Everything was in place for the most promising dialogue so far for ending the two-year old Syrian war. Representatives of the Assad regime and the Syrian opposition were scheduled to meet in Moscow Tuesday, March 5 under the Russian aegis, with the Obama administration looking on benignly.
Nevertheless, the talks were delayed, for reasons listed here by DEBKA-Net-Weekly:
1. The moment for introducing chemical and biological weapons into the war is close at hand. Both sides now possess these deadly systems (as the lead-article in this issue revealed) and both have chosen to await the outcome of a round of unconventional warfare between them before sitting down for talks.
Syrian ruler Bashar Assad, whose army retains the bulk of the weapons and has trained units in their use, is confident he will have the upper hand and be able to push rebel forces out of their captured territory.
DEBKA-Net-Weekly's military sources disclose that Assad may be in for an unpleasant surprise. At least 1,500 rebel fighters have received training in chemical warfare from US, French, Czech and Polish instructors.
2. Potential military intervention in Syria’s chemical war by outsiders, the US, Israel, Jordan and Turkey, may tilt the outcome of the Syrian conflict one way or the other. Both sides prefer to wait and see which side benefits.
The rebels get new arms paid for by US and Russia alike
3. Washington has strongly advised Syrian opposition representatives not to rush to the Moscow talks but rather take their time. US Secretary of State John Kerry was careful when he met with rebel and Syrian opposition representatives this week not to tell them to cut their appointment in Moscow, only to delay their arrival by a few days and so improve their bargaining position against Moscow and Assad and obtain more concessions.
To this end, DEBKA-Net-Weekly's military sources report Kerry applied two means of persuasion: publicly-announced financial, technical and medical aid for the rebels and secret funding to buy arms in Serbia and Kosovo and have them shipped to the Syrian rebels.
To speed delivery, Jordanian Air Force transports delivered the arms from the Balkans, passing over Israeli air space.
4. But this Western-Arab air lift is a double-edged sword. John Kerry said in Riyadh Tuesday, March 5: "The United States will continue to work with its friends to empower the Syrian opposition." Asked about reports of arms being sent to Syria's rebels from countries such as Qatar and Saudi Arabia, the Secretary of State replied: "The moderate opposition has the ability to make sure that the weapons are getting to them and not to the wrong hands."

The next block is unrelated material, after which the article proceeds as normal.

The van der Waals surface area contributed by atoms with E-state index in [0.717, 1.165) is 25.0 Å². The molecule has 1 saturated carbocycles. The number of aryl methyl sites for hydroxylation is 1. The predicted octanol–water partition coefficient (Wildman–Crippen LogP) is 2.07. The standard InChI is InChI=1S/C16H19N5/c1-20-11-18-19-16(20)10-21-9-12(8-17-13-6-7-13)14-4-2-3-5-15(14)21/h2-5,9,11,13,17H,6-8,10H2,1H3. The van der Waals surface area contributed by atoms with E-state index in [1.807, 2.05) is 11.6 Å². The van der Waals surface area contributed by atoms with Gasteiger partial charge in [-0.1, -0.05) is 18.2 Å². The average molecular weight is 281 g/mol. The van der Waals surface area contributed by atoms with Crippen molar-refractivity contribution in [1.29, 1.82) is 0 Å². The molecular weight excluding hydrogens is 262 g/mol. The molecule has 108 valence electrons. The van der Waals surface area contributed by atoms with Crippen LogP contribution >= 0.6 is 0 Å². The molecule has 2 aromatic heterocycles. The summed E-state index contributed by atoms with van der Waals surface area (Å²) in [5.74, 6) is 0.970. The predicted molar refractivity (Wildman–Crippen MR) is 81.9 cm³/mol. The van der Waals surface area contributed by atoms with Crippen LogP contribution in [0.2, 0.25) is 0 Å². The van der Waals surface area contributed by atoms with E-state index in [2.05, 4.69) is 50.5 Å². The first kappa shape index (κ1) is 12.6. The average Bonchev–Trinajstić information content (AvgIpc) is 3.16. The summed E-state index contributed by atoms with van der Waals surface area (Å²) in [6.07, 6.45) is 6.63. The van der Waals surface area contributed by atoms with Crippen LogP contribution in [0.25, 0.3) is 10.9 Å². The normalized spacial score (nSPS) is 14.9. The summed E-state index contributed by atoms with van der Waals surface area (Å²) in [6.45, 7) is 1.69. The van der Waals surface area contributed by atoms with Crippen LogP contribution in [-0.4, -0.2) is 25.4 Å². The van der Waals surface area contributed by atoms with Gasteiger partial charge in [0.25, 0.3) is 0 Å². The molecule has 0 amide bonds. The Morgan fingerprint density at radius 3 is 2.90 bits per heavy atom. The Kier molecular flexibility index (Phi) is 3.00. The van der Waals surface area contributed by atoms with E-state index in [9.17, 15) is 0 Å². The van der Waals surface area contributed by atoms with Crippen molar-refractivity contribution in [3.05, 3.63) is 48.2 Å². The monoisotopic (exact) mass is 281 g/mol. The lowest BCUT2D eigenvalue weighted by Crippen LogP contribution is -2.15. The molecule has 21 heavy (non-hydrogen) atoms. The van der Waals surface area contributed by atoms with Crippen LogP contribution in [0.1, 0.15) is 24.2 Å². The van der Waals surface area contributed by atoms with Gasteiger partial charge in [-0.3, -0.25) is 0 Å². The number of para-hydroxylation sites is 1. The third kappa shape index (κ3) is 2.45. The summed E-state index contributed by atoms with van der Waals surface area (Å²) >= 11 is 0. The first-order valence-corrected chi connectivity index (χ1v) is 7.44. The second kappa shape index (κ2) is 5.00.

However, as the Americans ease the financing of weapons for the Syria rebels, DEBKA-Net-Weekly reveals that the Russians are also furnishing wherewithal for buying arms to the rebel groups which they favor.
There may be some coordination between Washington and Moscow on this, although lines in the Syrian conflict tend to be blurred. At any rate, the Syrian rebel movement has no difficulty these days in replenishing or even upgrading its weaponry, paid for either by the US or Russia.
Assad hardens his terms for talks
5. In keeping with fluctuations on the battlefield, Assad too constantly changes his terms for opening talks with the opposition.
When this issued closed Thursday night, March 7, the Syrian ruler had withdrawn his acquiescence to the Russian core demand (first reported in DEBKA-Net-Weekly 577 of Feb. 22) for the demarcation of ceasefire lines between the rival forces.
"We're not going to split Syria between law-abiders and lawbreakers who are backed by outside foreign elements," Assad told the Russians. He now refuses outright – not just to discuss stepping down – a refusal seconded by Moscow – but also rejects the Russian demand to dismantle the ruling Syrian Ba'ath party.
In a word, the Syrian ruler has hardened his position in the last couple of weeks.
DEBKA-Net-Weekly's military sources report that in mid-February, he was wiling to look at the Russian proposal to disband his army's command structure and replace it with "a neutral command system" manned by professional, apolitical officers. Today, he refuses to hear of any such plan. The Syrian ruler is not only dead against US positions for the negotiation with the opposition, he has taken against those of his sponsor, Moscow, into the bargain.
No room for Alawites in partitioned post-war Syria
It is in this regard that he is trying to get rid of one of the Assad clan’s most loyal generals, Maj. Gen. Ali Mamlouk, head of the Syrian National Security Bureau, our intelligence sources exclusively report. This general might qualify as a consensual US-Russian candidate for heading the restructured Syrian army command, which would take over the management of the war and its outcome and remove it from Assad’s hands. The ruler is therefore bent on removing Gen. Mamlouk from their sight, despite his incalculable value to the war effort as top gun of the inner body termed in Damascus “the crisis management cell.”
The general stepped into the breach when most of Assad’s inner war cabinet was wiped out by a bombing attack on July 18, 2012.
6. Assad is determined at all costs to put a spoke in the US-Russian cooperative effort to partition Syria into three sectarian entities for Sunni Muslims, Kurds and Druzes – but no separate enclave for his own Alawite sect.
This too is holding up the diplomatic process due to go forward in Moscow, more about which in the next article.